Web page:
The Next Wave Of Digitisation
With blockchain technology, a property transaction can be concluded faster, seamlessly and with limited manual intervention – enhancing the overall efficiency of the system
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Technology is disrupting different industries across the world, and real estate cannot be far behind. Already, real estate consultants have moved beyond the traditional ways of prospecting, with the Internet opening up the market in unprecedented ways and taking a lot of the footwork out of finding property options.
As much as 70 per cent of modern real estate consultancies’ prospects are today acquired through digitally-obtained leads. As big data and analytics become more integrated with the property brokerage industry, such consultancies are now ‘cracking the code’ in innovative ways.
If we look at the larger picture of technology use in the real estate business, various new avenues of doing business are going to open up. For example, crowdfunding could emerge as a new way for real estate consultancies to add value both to developers and their customers. One could use the crowdfunding platform to raise small amounts of money online from several donors to finance a developer’s project or venture.
Aggrieved buyers wanting to get their ‘stuck’ project completed may also take the consultancy’s help by setting up an escrow account where the crowdfunded money gets deposited. When the project is completed and a cooperative housing society is formed, it could sell out the extra units in the project and share the profits with all such investors.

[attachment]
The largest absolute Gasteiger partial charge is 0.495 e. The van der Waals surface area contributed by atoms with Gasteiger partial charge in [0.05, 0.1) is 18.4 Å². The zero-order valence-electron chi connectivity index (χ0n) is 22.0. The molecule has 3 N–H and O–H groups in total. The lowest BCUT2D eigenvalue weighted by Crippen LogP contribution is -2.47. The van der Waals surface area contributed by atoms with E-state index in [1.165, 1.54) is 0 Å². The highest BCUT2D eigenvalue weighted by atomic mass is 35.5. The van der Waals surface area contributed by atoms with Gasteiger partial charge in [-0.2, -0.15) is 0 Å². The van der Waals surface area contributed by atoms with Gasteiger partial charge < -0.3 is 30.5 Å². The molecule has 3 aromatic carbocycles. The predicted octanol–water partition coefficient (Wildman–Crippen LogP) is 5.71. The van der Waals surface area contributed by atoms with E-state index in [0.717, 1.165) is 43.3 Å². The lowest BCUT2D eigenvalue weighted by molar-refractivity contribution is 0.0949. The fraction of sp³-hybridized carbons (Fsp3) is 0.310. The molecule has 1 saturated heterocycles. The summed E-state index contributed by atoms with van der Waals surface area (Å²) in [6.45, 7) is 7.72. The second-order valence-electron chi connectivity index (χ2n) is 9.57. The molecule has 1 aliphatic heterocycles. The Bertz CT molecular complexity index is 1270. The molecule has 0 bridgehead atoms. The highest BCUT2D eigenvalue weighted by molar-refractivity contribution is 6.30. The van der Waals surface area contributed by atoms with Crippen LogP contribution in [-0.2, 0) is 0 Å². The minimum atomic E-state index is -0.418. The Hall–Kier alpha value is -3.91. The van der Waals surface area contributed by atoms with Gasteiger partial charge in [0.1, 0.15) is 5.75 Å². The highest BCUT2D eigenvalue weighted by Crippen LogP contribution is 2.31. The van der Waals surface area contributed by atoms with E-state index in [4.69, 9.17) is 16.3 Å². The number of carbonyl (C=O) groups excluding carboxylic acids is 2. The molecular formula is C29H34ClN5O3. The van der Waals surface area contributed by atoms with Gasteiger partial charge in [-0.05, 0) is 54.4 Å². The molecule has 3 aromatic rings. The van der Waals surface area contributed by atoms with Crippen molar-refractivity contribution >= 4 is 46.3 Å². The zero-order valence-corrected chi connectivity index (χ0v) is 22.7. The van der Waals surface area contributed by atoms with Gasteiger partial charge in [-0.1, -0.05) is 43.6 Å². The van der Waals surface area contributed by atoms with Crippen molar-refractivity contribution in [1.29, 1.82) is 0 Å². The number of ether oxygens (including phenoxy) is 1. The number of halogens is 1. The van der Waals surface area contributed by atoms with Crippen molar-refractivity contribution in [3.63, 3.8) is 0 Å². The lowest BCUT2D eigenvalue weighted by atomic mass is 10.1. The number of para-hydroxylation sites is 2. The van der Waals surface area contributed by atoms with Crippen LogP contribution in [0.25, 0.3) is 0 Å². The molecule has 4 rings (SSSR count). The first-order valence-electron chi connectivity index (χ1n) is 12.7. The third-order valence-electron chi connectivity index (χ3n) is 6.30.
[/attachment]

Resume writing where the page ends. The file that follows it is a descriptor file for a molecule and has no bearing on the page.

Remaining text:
Such advances in financial technology will revolutionise almost all aspects of the real estate business in the future. In particular, they speed up the entire transaction lifecycle of the residential real estate business.
Another area where technology comes into the picture in the real estate sector is blockchain, which has all the hallmarks of a revolution in its own right. The underlying principle here is the distribution of digital information in a secure manner – information which can be accessed, albeit with some restriction, but not copied. This will usher in greater transparency, efficiency and accuracy in the Indian real estate sector.
Given the rise of online portals, buyers have easy access to search real estate properties ‘online’. However, the subsequent stages of documentation, past records, due diligence, registration and final closure, pose a real challenge and blockchain technology, the next wave of digitisation, will make this process simpler.
Simply put, after identifying a property, a buyer can access title records, encumbrances, property taxes, etc., from government records. Further, using a passcode/private security key of the seller, a buyer (or his representative) will be able to access all previous property records such as maintenance payments, ownership, etc. Once the property is finalised, the buyer can share these records with the bankers and mortgage can be arranged post a digital due diligence. With digital signatures, payments can be transferred to the seller and the property can be registered in buyer’s name.
With blockchain technology, a property transaction can be concluded faster, seamlessly and with limited manual intervention – enhancing the overall efficiency of the system.
Digitisation of records, implementation of RERA and GST are the building blocks for Indian real estate sector to emerge as a transparent and buyer-friendly one. Implementation of blockchain technology, which is essentially a dynamic database of records offering ‘viewing’ rights to all but ‘editing’ rights only to the owner, will be a big leap forward in the ease of doing business in the real estate sector.
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